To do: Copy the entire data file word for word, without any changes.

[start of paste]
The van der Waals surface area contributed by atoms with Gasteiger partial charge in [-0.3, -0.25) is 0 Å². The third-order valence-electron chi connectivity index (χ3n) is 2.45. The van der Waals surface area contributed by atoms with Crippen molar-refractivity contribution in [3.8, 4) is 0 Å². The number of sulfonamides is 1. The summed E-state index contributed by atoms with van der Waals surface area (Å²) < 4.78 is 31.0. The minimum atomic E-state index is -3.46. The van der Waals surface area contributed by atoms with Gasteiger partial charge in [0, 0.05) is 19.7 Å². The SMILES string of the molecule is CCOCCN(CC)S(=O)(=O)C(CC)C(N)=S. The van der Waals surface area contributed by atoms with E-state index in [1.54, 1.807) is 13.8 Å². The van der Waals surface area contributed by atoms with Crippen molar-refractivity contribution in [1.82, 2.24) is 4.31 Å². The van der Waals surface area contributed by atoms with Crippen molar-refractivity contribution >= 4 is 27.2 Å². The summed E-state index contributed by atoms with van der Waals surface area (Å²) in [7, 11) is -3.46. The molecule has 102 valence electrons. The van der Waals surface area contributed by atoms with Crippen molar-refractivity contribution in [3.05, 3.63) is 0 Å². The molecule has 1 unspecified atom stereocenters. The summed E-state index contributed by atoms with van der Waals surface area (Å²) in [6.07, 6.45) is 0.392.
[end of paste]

The van der Waals surface area contributed by atoms with Gasteiger partial charge in [-0.3, -0.25) is 0 Å². The third-order valence-electron chi connectivity index (χ3n) is 2.45. The van der Waals surface area contributed by atoms with Crippen molar-refractivity contribution in [3.8, 4) is 0 Å². The number of sulfonamides is 1. The summed E-state index contributed by atoms with van der Waals surface area (Å²) < 4.78 is 31.0. The minimum atomic E-state index is -3.46. The van der Waals surface area contributed by atoms with Gasteiger partial charge in [0, 0.05) is 19.7 Å². The SMILES string of the molecule is CCOCCN(CC)S(=O)(=O)C(CC)C(N)=S. The van der Waals surface area contributed by atoms with E-state index in [1.54, 1.807) is 13.8 Å². The van der Waals surface area contributed by atoms with Crippen molar-refractivity contribution in [1.82, 2.24) is 4.31 Å². The van der Waals surface area contributed by atoms with Crippen molar-refractivity contribution >= 4 is 27.2 Å². The summed E-state index contributed by atoms with van der Waals surface area (Å²) in [7, 11) is -3.46. The molecule has 102 valence electrons. The van der Waals surface area contributed by atoms with Crippen molar-refractivity contribution in [3.05, 3.63) is 0 Å². The molecule has 1 unspecified atom stereocenters. The summed E-state index contributed by atoms with van der Waals surface area (Å²) in [6.07, 6.45) is 0.392.